Chapel at Tebay
|Penrith and the Border|
Tebay had a recorded population of 776 at the 2011 Census.
Old Tebay stands to the north of Tebay at NY618052. Historically a sheep farming area, the arrival of the railway led to increased prosperity.
To the north, occupying a strategic position by the River Lune, now close to the M6 motorway, are the earthwork remains of a motte and bailey castle known as Castle Howe.
Tebay was the home of Mary Baynes, known as the 'Witch of Tebay', who died in 1811.
Tebay railway station was on the Lancaster and Carlisle Railway, which was built to link those two cities between 1844 and 1846, and which was absorbed by the London and North Western Railway in 1879. Tebay became an important junction for, in 1861, the Stainmore Railway, from Tebay to Kirkby Stephen to Barnard Castle and later becoming part of the North Eastern Railway, brought traffic from the east.
The line was closed in 1962. The A685 runs over much of the trackbed east from Tebay towards Kirkby Stephen.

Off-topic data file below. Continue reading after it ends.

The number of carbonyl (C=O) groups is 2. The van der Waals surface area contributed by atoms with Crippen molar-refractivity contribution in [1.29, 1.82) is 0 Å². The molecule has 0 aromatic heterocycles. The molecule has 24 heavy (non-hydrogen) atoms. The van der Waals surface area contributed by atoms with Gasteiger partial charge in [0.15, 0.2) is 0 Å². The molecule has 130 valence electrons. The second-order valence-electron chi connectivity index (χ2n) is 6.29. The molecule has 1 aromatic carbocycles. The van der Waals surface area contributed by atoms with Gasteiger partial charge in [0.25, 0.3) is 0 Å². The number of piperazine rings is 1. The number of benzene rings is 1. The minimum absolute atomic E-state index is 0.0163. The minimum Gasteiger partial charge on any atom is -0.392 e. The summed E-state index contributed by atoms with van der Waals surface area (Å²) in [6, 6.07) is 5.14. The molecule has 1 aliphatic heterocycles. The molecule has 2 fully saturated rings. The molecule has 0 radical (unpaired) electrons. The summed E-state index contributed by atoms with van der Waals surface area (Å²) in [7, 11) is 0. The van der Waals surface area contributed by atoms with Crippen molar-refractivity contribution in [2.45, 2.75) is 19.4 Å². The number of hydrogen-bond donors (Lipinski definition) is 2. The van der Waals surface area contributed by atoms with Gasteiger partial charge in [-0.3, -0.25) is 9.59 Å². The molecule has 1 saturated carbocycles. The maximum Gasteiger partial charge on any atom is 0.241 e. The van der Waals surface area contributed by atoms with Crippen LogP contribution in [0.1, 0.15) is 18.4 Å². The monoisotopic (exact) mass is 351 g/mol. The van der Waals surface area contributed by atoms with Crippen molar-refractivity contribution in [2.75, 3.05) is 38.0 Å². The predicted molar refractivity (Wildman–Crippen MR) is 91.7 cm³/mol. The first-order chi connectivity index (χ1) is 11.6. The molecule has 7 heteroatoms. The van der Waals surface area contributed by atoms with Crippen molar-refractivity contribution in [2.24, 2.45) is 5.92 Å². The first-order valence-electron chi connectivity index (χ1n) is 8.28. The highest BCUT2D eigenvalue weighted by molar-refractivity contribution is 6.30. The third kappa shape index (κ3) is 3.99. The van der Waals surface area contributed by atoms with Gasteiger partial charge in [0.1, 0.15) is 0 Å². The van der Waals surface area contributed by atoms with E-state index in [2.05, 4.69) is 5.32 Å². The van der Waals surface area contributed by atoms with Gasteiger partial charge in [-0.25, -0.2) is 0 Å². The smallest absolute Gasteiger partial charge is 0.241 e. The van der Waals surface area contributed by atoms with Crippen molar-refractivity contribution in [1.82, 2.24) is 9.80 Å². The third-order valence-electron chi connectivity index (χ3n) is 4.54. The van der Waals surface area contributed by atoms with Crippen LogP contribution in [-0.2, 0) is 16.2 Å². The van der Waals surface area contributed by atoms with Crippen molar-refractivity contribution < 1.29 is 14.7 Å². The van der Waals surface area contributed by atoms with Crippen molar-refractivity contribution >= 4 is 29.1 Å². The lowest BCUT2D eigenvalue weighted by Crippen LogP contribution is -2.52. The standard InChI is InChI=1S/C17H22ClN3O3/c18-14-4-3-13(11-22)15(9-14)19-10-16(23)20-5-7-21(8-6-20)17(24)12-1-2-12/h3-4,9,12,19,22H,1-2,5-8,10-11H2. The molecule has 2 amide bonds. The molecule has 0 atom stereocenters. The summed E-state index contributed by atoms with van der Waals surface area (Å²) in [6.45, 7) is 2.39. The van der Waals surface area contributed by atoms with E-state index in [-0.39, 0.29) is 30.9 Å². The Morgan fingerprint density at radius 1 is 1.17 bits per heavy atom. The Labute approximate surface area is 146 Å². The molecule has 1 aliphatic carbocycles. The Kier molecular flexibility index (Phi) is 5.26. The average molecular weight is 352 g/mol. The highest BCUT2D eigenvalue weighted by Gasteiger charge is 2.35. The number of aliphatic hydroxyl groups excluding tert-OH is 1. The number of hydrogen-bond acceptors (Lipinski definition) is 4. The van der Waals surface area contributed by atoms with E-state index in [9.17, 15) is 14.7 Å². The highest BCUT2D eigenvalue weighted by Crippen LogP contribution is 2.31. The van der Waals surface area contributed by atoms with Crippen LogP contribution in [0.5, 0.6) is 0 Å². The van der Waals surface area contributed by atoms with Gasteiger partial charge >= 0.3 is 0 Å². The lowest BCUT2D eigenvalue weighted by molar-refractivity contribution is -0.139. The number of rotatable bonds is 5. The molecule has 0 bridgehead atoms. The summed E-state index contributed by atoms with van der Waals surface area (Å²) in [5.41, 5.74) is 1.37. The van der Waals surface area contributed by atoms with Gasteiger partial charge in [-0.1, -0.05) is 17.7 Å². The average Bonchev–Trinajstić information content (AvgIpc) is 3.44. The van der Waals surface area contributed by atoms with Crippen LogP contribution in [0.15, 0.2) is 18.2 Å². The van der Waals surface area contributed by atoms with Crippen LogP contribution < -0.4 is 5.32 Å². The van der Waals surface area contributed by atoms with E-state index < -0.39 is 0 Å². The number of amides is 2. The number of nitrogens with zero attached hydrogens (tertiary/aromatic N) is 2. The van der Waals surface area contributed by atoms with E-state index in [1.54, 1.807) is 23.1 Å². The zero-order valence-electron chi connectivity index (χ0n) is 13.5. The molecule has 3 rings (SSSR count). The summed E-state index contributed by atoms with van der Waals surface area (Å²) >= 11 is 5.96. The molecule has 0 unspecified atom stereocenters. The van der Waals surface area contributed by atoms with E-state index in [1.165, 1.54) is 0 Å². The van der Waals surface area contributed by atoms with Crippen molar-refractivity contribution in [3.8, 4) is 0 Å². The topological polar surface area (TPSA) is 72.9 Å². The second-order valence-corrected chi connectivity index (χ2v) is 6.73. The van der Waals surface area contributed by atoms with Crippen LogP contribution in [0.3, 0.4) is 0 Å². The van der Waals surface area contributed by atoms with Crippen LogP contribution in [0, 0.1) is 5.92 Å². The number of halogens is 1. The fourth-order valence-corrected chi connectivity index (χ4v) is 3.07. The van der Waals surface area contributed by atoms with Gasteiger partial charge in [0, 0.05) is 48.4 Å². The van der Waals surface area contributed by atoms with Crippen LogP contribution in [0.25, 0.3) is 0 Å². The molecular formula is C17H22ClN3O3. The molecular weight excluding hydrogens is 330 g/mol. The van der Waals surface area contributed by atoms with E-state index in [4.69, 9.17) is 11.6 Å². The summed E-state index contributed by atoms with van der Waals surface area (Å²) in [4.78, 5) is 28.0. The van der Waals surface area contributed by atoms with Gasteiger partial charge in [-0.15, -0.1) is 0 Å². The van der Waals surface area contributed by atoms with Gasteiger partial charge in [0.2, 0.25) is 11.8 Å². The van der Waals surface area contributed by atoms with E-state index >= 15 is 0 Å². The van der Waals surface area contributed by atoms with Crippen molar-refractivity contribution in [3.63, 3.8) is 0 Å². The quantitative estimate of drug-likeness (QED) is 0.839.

The Ingleton Branch Line of the Lancaster and Carlisle Railway connecting via the Midland Railway to Settle and Leeds, enters the main line at the south end of the Lune Gorge; it was built in the 1850s, and was last used for passengers in the winter 1962-63 as a relief to the main line.
The railway companies provided much employment for local people and this brought about the construction of housing to accommodate the increased population.
The village has had two railway accidents happen nearby. On 15 February 2004, four people were run over by a maintenance vehicle in the Tebay rail accident. Three years later, the Grayrigg rail crash happened on 23 February 2007 between Oxenholme and Tebay on the West Coast Main Line.
Junction 38 of the M6 lies just west of the village, south of the notoriously exposed Shap Summit. Like its predecessor, the main railway line, it uses the upper reaches of the River Lune to pass through the fells.
Tebay Services on the motorway is one of the very few motorway service stations to be run independently, and has often won praise for its food.
Central to the village is the Railway Club, which provides a concrete link to the past importance of the village. The two pubs in the village also provide a place where the inhabitants can come together.
In times past, much of the populace was involved with the railway. The local Junction Hotel is now flats but once had dance halls.
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